More people are now searching for voluntary opportunities. We take a look at the benefits for employers, employees and job-seekers alike. There’s also advice regarding how to feature your volunteering experiences on your CV…
- 40% of Brits are currently volunteering in some capacity, while 70% have done so at some stage, reports HR News.
- What’s more, Google searches for the phrase ‘volunteering near me’ have increased by 124% throughout the UK over the course of a year.
- Of the UK nations, England has seen the lowest search trend increase, with an 83% rise.
Voluntary work benefits: for employees and job-seekers
The above-linked article explores what’s behind this increased interest in volunteering. It appears that a number of psychological and physical benefits are driving this trend, including:
- Improved mental health
- Reduced loneliness
- Better physical health
- A feeling of ‘making a difference’
- And the opportunity to meet new people
Of course, there are a number of additional benefits that can also enhance your CV, namely:
- The chance to learn something new, both through the volunteering itself and via any associated training opportunities.
- To gain practical experience that can bolster your CV; especially if you’re looking to enter a new role or industry.
- An opportunity to gain new skills and/or to further your existing abilities.
Voluntary work benefits: for employers
It’s not only employees who gain something from volunteering. Employers who encourage their team to volunteer also experience a number of advantages.
Sage People suggests these include:
- Increased employee retention rates through a ‘deeper commitment and connection.’
- Greater external brand awareness and a sense of employee pride.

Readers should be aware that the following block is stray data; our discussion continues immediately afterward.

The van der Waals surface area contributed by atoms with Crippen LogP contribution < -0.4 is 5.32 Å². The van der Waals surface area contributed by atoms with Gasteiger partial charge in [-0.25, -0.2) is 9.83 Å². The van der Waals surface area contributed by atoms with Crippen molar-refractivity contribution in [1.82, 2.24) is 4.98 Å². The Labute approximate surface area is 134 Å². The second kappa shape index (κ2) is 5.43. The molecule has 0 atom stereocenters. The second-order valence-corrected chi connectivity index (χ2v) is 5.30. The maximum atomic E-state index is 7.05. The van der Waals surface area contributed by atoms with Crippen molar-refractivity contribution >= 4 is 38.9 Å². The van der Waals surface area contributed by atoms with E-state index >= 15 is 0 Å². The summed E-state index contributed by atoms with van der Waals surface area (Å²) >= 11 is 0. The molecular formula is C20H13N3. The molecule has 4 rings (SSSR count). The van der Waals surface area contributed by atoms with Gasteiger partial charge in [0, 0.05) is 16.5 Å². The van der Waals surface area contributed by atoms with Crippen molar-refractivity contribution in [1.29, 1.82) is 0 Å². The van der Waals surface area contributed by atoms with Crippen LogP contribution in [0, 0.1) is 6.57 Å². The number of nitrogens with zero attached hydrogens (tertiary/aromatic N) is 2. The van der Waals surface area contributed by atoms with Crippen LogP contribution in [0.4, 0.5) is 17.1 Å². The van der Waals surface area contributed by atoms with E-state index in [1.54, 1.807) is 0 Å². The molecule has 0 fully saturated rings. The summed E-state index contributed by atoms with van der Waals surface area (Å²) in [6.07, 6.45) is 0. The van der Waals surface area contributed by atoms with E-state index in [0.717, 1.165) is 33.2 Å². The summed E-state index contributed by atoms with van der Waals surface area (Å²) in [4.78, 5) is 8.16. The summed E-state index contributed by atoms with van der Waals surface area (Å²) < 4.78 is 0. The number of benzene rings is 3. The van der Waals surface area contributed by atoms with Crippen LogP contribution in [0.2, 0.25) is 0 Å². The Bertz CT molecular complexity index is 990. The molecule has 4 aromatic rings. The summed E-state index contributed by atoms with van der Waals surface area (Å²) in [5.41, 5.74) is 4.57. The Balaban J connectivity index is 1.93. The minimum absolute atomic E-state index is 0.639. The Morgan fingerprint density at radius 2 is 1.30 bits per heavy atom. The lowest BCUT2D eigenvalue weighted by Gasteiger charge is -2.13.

- Employee empowerment; especially if team members can choose where/when they volunteer.
- Better teamwork and more ‘connected’ teams.
- The development of new skills (as above), which can be used in-house.
- Another opportunity to see who holds internal promotion potential.
- Alongside enhanced morale and reduced sick leave.
How to feature your volunteering experiences on your CV
There are several ways to effectively include your volunteering experiences on your CV. The best option for you will depend on the length of your CV/amount of relevant experience you have for the positions that you’re applying for…
a) If you already have ample industry/role experience (in addition to your voluntary roles):
- Simply include a Voluntary Work section after your Career History.
- Keep this brief. Provide a simple list of where you’ve volunteered (or the most relevant places if this list is too extensive to include in full!), alongside when you volunteered, your voluntary job title, and perhaps a sentence to summarise the most relevant skills or experiences obtained.
- If you feel that your voluntary insights are especially relevant to your application and this method won’t suffice, then either follow the below guidance or consider creating an additional page to detail your Voluntary work alongside your Career History. Only do the latter if it’s particularly relevant to the jobs that you’re applying for.
b) If you have minimal industry/role experience other than your voluntary roles:
- Include these within your reverse chronological Career History. This means listing your most recent role at the top and working backwards down your CV, whether the roles are paid or unpaid.
- However, be sure to include the Voluntary nature of the role as part of your Job Title for any unpaid positions.
- Treat these roles in the same fashion as the rest of your Career History: detailing your employer, your employer’s industry, job title (as above) and dates of employment.
- You’ll also provide a more detailed overview of your experiences, skills and achievements from these positions.
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